Like Kenyan and Ethiopian long distance runners compete globally in each and every athletics meeting and the series of marathons run in key cities around the world, so has the aviation race become an open ended marathon too. And like in a marathon, the lead has changed a few times and from the more recent neck on neck has Ethiopian now again pulled ahead, aided mainly by being launch customer for the long delayed B787 Dreamliner. This, while giving them a competitive advantage in terms of launching new destinations in North America, South America and the Far East, however also made them the guinea pig for Boeing and an expensive learning curve that was, as first the B787 was grounded for several months worldwide following a series of battery related incidents before, to add injury to insult, a parked B787 of Ethiopian caught fire in London as a beacon malfunctioned. Those problems are now largely overcome however and the 6 B787 on the Ethiopian fleet, combined with more recent deliveries of B777 aircraft, including the world’s largest twin jet the B777-300ER have given ET the edge for now.

But fast forward to early 2014 and starting from March will Kenya Airways increase their fleet size once again significantly – while at the same time retiring their aged B767-300ER fleet – when they start taking delivery themselves of their B787’s on order, 6 in 2014 and the remaining 3 in 2015. An additional B777-300ER will also join the Kenya Airways fleet as will further B737-800NG’s begin to arrive, the new birds finally featuring Boeing’s state of the art SkyInterior design.

Kenya Airways ‘Plan Mawingo’ strategy document foresees that by the year 2022 the airline will fly to 115 destinations worldwide, covering all continents, with a fleet of 119 aircraft including 12 freighters. That will mean a continued race between Ethiopian and Kenya Airways for superiority in the African skies, as KQ is committed to connect each and every commercial and political capital in Africa by the end of next year, a quest supported by now 20 Embraer E190 jets which are amongst the most cost effective ‘birds’ presently in use, offering the range to cover the continent when flying out of Nairobi.

And a third dimension comes into play too now, the crucial infrastructure on the ground. Ethiopia is committed to construct a new airport to eventually relief the Bole International Airport while in Nairobi plans are afoot to triple the capacity of the Jomo Kenyatta International Airport with the construction of a new runway, new taxi ways, new apron and aircraft parking spaces and the launch of a new mega terminal dubbed ‘Project Greenfield’. It is anticipated that this will be the new home of Kenya Airways and their SkyTeam alliance partners when ready, leavin other carriers to use the presently under construction new Terminal Four, while the present Concourse with Units One and Two, and the domestic section at Unit Three will undergo a complete overhaul, modernization and expansion. The fire in August which destroyed the main arrival hall has also paved the way for that part of the airport to be completely reconstructed and when ready meeting the criteria of making JKIA a Category One airport, allowing direct flights into the United States, for which a strict separation of the passenger streams between arrival and departures is a key prerequisite.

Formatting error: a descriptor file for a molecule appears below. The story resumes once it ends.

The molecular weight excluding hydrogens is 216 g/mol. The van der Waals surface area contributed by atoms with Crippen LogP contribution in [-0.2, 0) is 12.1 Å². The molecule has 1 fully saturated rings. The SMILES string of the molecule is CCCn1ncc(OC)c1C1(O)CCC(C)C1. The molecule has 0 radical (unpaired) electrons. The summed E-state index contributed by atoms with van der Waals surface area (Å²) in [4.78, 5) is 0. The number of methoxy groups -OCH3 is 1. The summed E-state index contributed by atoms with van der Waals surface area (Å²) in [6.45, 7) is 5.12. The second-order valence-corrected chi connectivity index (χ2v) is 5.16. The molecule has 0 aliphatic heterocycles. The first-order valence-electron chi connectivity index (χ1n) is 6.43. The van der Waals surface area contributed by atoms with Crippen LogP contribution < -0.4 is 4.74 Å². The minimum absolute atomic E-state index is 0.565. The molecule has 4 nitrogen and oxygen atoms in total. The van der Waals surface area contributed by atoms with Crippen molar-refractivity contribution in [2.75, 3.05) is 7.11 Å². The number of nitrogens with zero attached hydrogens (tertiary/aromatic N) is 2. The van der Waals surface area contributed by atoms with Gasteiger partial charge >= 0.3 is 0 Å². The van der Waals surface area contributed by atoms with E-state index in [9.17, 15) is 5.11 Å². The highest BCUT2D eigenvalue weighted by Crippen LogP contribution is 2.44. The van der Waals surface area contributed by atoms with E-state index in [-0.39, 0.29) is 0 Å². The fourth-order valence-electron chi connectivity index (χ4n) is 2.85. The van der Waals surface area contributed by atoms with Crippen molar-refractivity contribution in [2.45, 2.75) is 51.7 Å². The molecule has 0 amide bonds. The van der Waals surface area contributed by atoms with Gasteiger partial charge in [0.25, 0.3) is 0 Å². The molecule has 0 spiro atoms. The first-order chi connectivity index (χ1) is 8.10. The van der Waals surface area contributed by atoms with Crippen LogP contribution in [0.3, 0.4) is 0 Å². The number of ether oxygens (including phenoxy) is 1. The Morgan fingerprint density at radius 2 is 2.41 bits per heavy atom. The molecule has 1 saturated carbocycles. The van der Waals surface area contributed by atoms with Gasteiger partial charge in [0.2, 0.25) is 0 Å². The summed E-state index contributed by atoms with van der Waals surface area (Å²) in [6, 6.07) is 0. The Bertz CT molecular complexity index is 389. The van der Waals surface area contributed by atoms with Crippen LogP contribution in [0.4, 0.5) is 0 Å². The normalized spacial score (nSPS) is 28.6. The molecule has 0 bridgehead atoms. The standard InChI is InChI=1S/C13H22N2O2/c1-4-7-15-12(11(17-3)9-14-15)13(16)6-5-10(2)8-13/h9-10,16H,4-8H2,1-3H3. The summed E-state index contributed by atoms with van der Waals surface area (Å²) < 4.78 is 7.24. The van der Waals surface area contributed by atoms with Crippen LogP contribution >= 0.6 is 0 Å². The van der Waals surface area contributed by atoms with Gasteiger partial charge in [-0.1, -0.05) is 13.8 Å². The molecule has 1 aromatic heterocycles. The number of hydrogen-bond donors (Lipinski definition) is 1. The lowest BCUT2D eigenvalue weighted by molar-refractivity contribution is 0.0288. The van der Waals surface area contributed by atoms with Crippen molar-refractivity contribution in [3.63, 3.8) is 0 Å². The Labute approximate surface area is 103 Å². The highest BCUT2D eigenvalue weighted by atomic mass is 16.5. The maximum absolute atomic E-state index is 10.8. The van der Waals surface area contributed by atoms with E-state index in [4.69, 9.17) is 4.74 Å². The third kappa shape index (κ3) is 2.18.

(Proposed new Jomo Kenyatta International Airport including second runway and new ‘Greenfield Mega Terminal’)

Both Kenya Airways and Ethiopian Airlines are now and will in the future compete along all these three axis, on infrastructure on the ground, destinations around the world and their fleet sizes and composition and of course through their respective airline alliances. My prediction is that both will remain way ahead of the other airlines in Africa and both will remain neck on neck, a good thing as competition on this level will keep both managements on their toes, avoid complacency and give passengers from within and from outside Africa the choice of two top rated quality airlines – ultimately a credit to Africa and evidence that aviation is not just the domain of America, Europe, the Middle and the Far East. Happy Landings.

1 Comment

  1. The assumption being made about South African Airways and its Africa growth plans is not made explicitly clear in the bullish predictions for both Kenya and Ethiopian Airways. While SAA can be ignored for its late discovery of Africa, the Middle East Three (Emirates, Etihad, and Qatar) cannot be ignored in the long-term expansion plans of these two East Africa titans.